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The Defector

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What a ride.

So many questions, though: I know Hadfield says that many of the following incidents are true, but I wonder how many? and which ones?

Like, was there actually a defector? and Did the US lose a plan in the 70s? And what happened to the female cosmonaut? and WHOSE BRILLIANT IDEA WAS IT TO TAKE Gryph TO VEGAS?!

The ending was bonkers. Kaz finally got to actually DO something, instead of just being along for the ride.

Like many others, I found there to be an over-abundance of bomb/plane/gun description, but I quite enjoyed the history and science bits.

Thanks to NetGalley, Penguin Random House Canada, and Mulholland Books for this techy ARC.

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I really enjoyed this second installment of the Apollo Murders. Chris Hadfield makes it feel like you’re part of the action. He is very talented in writing about Cold War espionage, Makes sense, since he has so much experience as a test and fighter pilot, astronaut and Commander of the International Space Station.
Looking forward to the next instalment of the Apollo Murders!

Thanks to #NetGalley and #MulhollandBooks for an eARC for my honest review.

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In Chris Hadfields latest novel, "The Defector", we find our protagonist from Hadfield's last novel, Kaz Zemeckis, involved in one of the most promising Soviet defections in a generation. On the eve of the Yom Kippur War, a Soviet pilot secretly lands his Mig 25 fighter in Isreal and declares his intention to defect to the United States.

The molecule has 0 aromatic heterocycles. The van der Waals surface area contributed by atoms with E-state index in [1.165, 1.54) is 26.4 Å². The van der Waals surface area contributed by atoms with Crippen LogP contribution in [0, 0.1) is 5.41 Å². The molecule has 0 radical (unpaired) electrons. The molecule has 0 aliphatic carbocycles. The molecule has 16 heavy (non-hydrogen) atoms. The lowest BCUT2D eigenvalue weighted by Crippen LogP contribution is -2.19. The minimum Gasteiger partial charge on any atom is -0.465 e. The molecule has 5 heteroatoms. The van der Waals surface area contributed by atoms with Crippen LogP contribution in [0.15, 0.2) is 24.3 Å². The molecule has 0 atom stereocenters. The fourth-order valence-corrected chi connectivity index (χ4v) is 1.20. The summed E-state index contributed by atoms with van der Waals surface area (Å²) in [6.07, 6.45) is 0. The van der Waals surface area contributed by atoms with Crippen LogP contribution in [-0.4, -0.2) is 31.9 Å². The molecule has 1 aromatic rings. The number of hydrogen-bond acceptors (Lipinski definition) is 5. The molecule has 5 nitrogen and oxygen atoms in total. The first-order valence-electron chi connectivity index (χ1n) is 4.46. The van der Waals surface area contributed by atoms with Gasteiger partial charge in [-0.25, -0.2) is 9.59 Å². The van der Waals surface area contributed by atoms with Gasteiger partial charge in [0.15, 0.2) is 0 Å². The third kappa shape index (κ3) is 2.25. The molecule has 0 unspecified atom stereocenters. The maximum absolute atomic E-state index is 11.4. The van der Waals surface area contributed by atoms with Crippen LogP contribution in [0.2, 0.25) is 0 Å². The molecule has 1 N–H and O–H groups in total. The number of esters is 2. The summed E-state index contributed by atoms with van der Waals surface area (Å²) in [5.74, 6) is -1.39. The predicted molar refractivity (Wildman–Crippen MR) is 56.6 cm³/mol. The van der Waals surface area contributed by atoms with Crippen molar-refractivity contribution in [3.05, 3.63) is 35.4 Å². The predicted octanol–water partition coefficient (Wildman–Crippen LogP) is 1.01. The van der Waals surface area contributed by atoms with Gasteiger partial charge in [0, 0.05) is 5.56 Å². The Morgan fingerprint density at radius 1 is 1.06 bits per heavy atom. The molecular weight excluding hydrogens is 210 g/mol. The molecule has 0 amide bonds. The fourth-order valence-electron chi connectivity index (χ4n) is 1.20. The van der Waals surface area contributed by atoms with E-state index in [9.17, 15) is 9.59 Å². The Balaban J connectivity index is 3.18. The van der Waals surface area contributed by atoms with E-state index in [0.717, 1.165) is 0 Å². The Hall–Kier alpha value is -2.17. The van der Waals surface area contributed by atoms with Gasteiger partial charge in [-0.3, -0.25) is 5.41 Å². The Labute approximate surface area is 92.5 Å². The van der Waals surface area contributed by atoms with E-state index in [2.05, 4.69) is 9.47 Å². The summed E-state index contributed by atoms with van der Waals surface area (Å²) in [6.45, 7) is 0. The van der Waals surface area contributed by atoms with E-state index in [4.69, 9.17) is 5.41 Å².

What follows is a race to get the pilot and his plane to the United States so the US military can fully understand what the were just gifted. Through all of this, Kaz will have to stay sharp to avoid close calls and understand that not everything is what it seems

Once again, Hadfield is able to craft a story so well that one could see this having really happened. His sense of detail and intimate knowledge of the military are well balanced with his ability to move the story along at a solid pace. Hadfield's use of actual historical events and people make the reader feel like they are getting a personal history lesson in classified materials.

Thank you Netgalley and Random House Canada for the ARC.

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Astronaut and author Chris Hadfield is back with another thriller in his Apollo Murders series. But anyone expecting a thriller in space may be disappointed. This book is much more down-to-earth.

It is 1973 and Russian test pilot Alexander Vasilyevich Abramovich (better known by his nickname 'Grief') lands his MiG-25 - a Soviet jet that can fly faster and higher than anything the United States has - in Israel and calmly turns himself in. The Israeli's quickly stage a crash scene just off the coast and with some clandestine meetings, turns Grief and his jet over to the United States.

In the Nevada desert, Grief will work alongside some of the elite U.S. test pilots, teaching them all there is to know about the jet.

Kaz Zemeckis is a former US test pilot and current NASA Flight Controller, Kaz will be Grief's escort to the U.S. and responsible for keeping an eye on him and ensuring he has a pleasant experience as a welcomed defector. But Kaz will have the challenge of a lifetime.

My reaction towards this book is nearly identical to that of Hadfield's first book in the series, The Apollo Murders. Hadfield clearly knows the territory of his books. Whether in space or on the ground, all aspects of an astronaut's life are familiar to the Canadian former astronaut. And maybe that's not the best thing as he tends to include more than is necessary while the bulk of the action is contained to the last quarter of the book.